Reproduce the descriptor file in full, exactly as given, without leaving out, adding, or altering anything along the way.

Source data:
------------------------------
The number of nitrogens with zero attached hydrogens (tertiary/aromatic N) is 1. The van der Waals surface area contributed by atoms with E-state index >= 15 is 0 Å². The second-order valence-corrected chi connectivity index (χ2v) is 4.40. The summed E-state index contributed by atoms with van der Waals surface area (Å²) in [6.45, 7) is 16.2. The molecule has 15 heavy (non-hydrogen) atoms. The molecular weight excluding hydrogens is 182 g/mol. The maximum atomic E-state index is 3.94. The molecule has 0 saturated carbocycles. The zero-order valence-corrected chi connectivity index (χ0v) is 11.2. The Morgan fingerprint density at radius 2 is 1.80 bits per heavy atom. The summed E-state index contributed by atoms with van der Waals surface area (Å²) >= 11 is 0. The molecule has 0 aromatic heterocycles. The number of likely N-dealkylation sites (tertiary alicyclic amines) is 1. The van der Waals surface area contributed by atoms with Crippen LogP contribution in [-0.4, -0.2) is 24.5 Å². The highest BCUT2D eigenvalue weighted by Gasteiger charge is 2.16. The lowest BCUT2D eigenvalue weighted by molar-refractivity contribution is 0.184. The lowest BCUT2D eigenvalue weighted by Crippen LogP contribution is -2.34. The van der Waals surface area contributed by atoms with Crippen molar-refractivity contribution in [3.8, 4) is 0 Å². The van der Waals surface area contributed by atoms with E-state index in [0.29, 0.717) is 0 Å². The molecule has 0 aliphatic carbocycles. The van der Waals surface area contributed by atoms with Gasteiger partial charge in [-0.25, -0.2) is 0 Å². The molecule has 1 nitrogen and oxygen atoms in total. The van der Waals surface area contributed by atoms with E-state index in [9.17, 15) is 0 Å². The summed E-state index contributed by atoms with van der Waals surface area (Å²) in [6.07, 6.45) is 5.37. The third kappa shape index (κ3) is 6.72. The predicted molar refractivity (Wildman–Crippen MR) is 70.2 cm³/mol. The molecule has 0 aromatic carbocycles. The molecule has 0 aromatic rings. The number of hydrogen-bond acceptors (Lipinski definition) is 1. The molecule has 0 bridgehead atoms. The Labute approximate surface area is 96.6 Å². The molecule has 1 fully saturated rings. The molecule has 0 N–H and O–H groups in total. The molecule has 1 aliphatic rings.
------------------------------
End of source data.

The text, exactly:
The number of nitrogens with zero attached hydrogens (tertiary/aromatic N) is 1. The van der Waals surface area contributed by atoms with E-state index >= 15 is 0 Å². The second-order valence-corrected chi connectivity index (χ2v) is 4.40. The summed E-state index contributed by atoms with van der Waals surface area (Å²) in [6.45, 7) is 16.2. The molecule has 15 heavy (non-hydrogen) atoms. The molecular weight excluding hydrogens is 182 g/mol. The maximum atomic E-state index is 3.94. The molecule has 0 saturated carbocycles. The zero-order valence-corrected chi connectivity index (χ0v) is 11.2. The Morgan fingerprint density at radius 2 is 1.80 bits per heavy atom. The summed E-state index contributed by atoms with van der Waals surface area (Å²) >= 11 is 0. The molecule has 0 aromatic heterocycles. The number of likely N-dealkylation sites (tertiary alicyclic amines) is 1. The van der Waals surface area contributed by atoms with Crippen LogP contribution in [-0.4, -0.2) is 24.5 Å². The highest BCUT2D eigenvalue weighted by Gasteiger charge is 2.16. The lowest BCUT2D eigenvalue weighted by molar-refractivity contribution is 0.184. The lowest BCUT2D eigenvalue weighted by Crippen LogP contribution is -2.34. The van der Waals surface area contributed by atoms with Crippen molar-refractivity contribution in [3.8, 4) is 0 Å². The van der Waals surface area contributed by atoms with E-state index in [0.29, 0.717) is 0 Å². The molecule has 0 aliphatic carbocycles. The van der Waals surface area contributed by atoms with Gasteiger partial charge in [-0.25, -0.2) is 0 Å². The molecule has 1 nitrogen and oxygen atoms in total. The van der Waals surface area contributed by atoms with E-state index in [9.17, 15) is 0 Å². The summed E-state index contributed by atoms with van der Waals surface area (Å²) in [6.07, 6.45) is 5.37. The third kappa shape index (κ3) is 6.72. The predicted molar refractivity (Wildman–Crippen MR) is 70.2 cm³/mol. The molecule has 0 aromatic carbocycles. The molecule has 0 aromatic rings. The number of hydrogen-bond acceptors (Lipinski definition) is 1. The molecule has 0 bridgehead atoms. The Labute approximate surface area is 96.6 Å². The molecule has 1 fully saturated rings. The molecule has 0 N–H and O–H groups in total. The molecule has 1 aliphatic rings.